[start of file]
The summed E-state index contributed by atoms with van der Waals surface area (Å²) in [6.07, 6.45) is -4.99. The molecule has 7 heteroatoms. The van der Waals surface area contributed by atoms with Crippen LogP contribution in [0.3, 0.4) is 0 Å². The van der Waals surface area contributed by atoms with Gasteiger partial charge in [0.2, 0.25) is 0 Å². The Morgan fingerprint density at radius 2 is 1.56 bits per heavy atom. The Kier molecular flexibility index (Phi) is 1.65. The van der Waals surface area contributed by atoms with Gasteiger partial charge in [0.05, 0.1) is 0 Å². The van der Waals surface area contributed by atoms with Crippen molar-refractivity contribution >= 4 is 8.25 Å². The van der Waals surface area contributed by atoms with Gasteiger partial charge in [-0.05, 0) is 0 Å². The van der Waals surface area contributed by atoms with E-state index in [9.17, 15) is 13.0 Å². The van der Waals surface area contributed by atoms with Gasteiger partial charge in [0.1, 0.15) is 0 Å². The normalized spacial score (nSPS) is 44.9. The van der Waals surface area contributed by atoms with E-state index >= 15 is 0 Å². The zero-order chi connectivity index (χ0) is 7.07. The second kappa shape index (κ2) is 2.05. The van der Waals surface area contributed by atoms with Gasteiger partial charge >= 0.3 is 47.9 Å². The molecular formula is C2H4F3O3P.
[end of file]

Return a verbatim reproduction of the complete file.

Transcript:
The summed E-state index contributed by atoms with van der Waals surface area (Å²) in [6.07, 6.45) is -4.99. The molecule has 7 heteroatoms. The van der Waals surface area contributed by atoms with Crippen LogP contribution in [0.3, 0.4) is 0 Å². The van der Waals surface area contributed by atoms with Gasteiger partial charge in [0.2, 0.25) is 0 Å². The Morgan fingerprint density at radius 2 is 1.56 bits per heavy atom. The Kier molecular flexibility index (Phi) is 1.65. The van der Waals surface area contributed by atoms with Gasteiger partial charge in [0.05, 0.1) is 0 Å². The van der Waals surface area contributed by atoms with Crippen molar-refractivity contribution >= 4 is 8.25 Å². The van der Waals surface area contributed by atoms with Gasteiger partial charge in [-0.05, 0) is 0 Å². The van der Waals surface area contributed by atoms with E-state index in [9.17, 15) is 13.0 Å². The van der Waals surface area contributed by atoms with Gasteiger partial charge in [0.1, 0.15) is 0 Å². The normalized spacial score (nSPS) is 44.9. The van der Waals surface area contributed by atoms with E-state index >= 15 is 0 Å². The zero-order chi connectivity index (χ0) is 7.07. The second kappa shape index (κ2) is 2.05. The van der Waals surface area contributed by atoms with Gasteiger partial charge >= 0.3 is 47.9 Å². The molecular formula is C2H4F3O3P.